• Any vehicle required by federal regulations to be placarded while transporting hazardous materials.
Jason B.'s Comment
member avatar

What problems with medications? I was under the understanding that as long as you have a prescription and a doctor signs that it doesn't effect your driving and isn't under the dot list that you are ok? I am currently taking humira and strattera I hope that neither will be a problem but as far as my understanding it shouldn't be at all as I have a prescription and it isn't under the dot no no list.

DOT:

Department Of Transportation

A department of the federal executive branch responsible for the national highways and for railroad and airline safety. It also manages Amtrak, the national railroad system, and the Coast Guard.

State and Federal DOT Officers are responsible for commercial vehicle enforcement. "The truck police" you could call them.

Brett Aquila's Comment
member avatar

What problems with medications? I was under the understanding that as long as you have a prescription and a doctor signs that it doesn't effect your driving and isn't under the dot list that you are ok? I am currently taking humira and strattera I hope that neither will be a problem but as far as my understanding it shouldn't be at all as I have a prescription and it isn't under the dot no no list.

Either speak with your doctor about it or speak with a doctor that gives DOT physicals. They'll be able to tell you if your prescriptions will be acceptable for commercial driving.

DOT:

Department Of Transportation

A department of the federal executive branch responsible for the national highways and for railroad and airline safety. It also manages Amtrak, the national railroad system, and the Coast Guard.

State and Federal DOT Officers are responsible for commercial vehicle enforcement. "The truck police" you could call them.

Ken C.'s Comment
member avatar

What problems with medications? I was under the understanding that as long as you have a prescription and a doctor signs that it doesn't effect your driving and isn't under the dot list that you are ok? I am currently taking humira and strattera I hope that neither will be a problem but as far as my understanding it shouldn't be at all as I have a prescription and it isn't under the dot no no list.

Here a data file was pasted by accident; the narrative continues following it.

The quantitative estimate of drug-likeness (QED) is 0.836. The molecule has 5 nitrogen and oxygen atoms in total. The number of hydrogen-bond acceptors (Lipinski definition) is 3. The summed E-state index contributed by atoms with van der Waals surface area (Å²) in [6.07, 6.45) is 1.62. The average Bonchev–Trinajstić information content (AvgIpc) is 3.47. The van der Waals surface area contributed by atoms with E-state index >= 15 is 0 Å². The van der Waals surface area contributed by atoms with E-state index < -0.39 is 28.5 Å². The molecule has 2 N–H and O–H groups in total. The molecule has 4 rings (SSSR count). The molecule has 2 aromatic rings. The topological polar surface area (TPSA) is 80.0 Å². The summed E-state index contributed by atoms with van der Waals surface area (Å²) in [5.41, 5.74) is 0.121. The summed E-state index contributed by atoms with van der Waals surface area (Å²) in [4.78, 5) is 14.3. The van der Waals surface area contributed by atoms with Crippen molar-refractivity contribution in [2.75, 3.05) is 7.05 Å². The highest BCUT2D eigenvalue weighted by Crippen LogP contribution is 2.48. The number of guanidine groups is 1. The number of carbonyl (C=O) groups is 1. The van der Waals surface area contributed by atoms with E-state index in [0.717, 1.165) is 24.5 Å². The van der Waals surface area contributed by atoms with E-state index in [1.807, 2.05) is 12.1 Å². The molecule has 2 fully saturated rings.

I went through Prime's Training and am enjoying my life as a Over the Road Truck and HIGHLY recommend going with a Company-Sponsored Training program. Too many success stories against a few failures but any Med's that are stimulative or have any kind of sleep possible side effects are a NO NO....! Call and ask the Recruiter, your Dr and Local DMV Enforcement Office what is and isn't accepted for Commercial Drivers.

Ken C

CDL:

Commercial Driver's License (CDL)

A CDL is required to drive any of the following vehicles:

  • Any combination of vehicles with a gross combined weight rating (GCWR) of 26,001 or more pounds, providing the gross vehicle weight rating (GVWR) of the vehicle being towed is in excess of 10,000 pounds.
  • Any single vehicle with a GVWR of 26,001 or more pounds, or any such vehicle towing another not in excess of 10,000 pounds.
  • Any vehicle, regardless of size, designed to transport 16 or more persons, including the driver.
  • Any vehicle required by federal regulations to be placarded while transporting hazardous materials.

Over The Road:

Over The Road

OTR driving normally means you'll be hauling freight to various customers throughout your company's hauling region. It often entails being gone from home for two to three weeks at a time.

DOT:

Department Of Transportation

A department of the federal executive branch responsible for the national highways and for railroad and airline safety. It also manages Amtrak, the national railroad system, and the Coast Guard.

State and Federal DOT Officers are responsible for commercial vehicle enforcement. "The truck police" you could call them.

Dm:

Dispatcher, Fleet Manager, Driver Manager

The primary person a driver communicates with at his/her company. A dispatcher can play many roles, depending on the company's structure. Dispatchers may assign freight, file requests for home time, relay messages between the driver and management, inform customer service of any delays, change appointment times, and report information to the load planners.

DMV:

Department of Motor Vehicles, Bureau of Motor Vehicles

The state agency that handles everything related to your driver's licences, including testing, issuance, transfers, and revocation.

Company-sponsored Training:

A Company-Sponsored Training Program is a school that is owned and operated by a trucking company.

The schooling often requires little or no money up front. Instead of paying up-front tuition you will sign an agreement to work for the company for a specified amount of time after graduation, usually around a year, at a slightly lower rate of pay in order to pay for the training.

If you choose to quit working for the company before your year is up, they will normally require you to pay back a prorated amount of money for the schooling. The amount you pay back will be comparable to what you would have paid if you went to an independently owned school.

Company-sponsored training can be an excellent way to get your career underway if you can't afford the tuition up front for private schooling.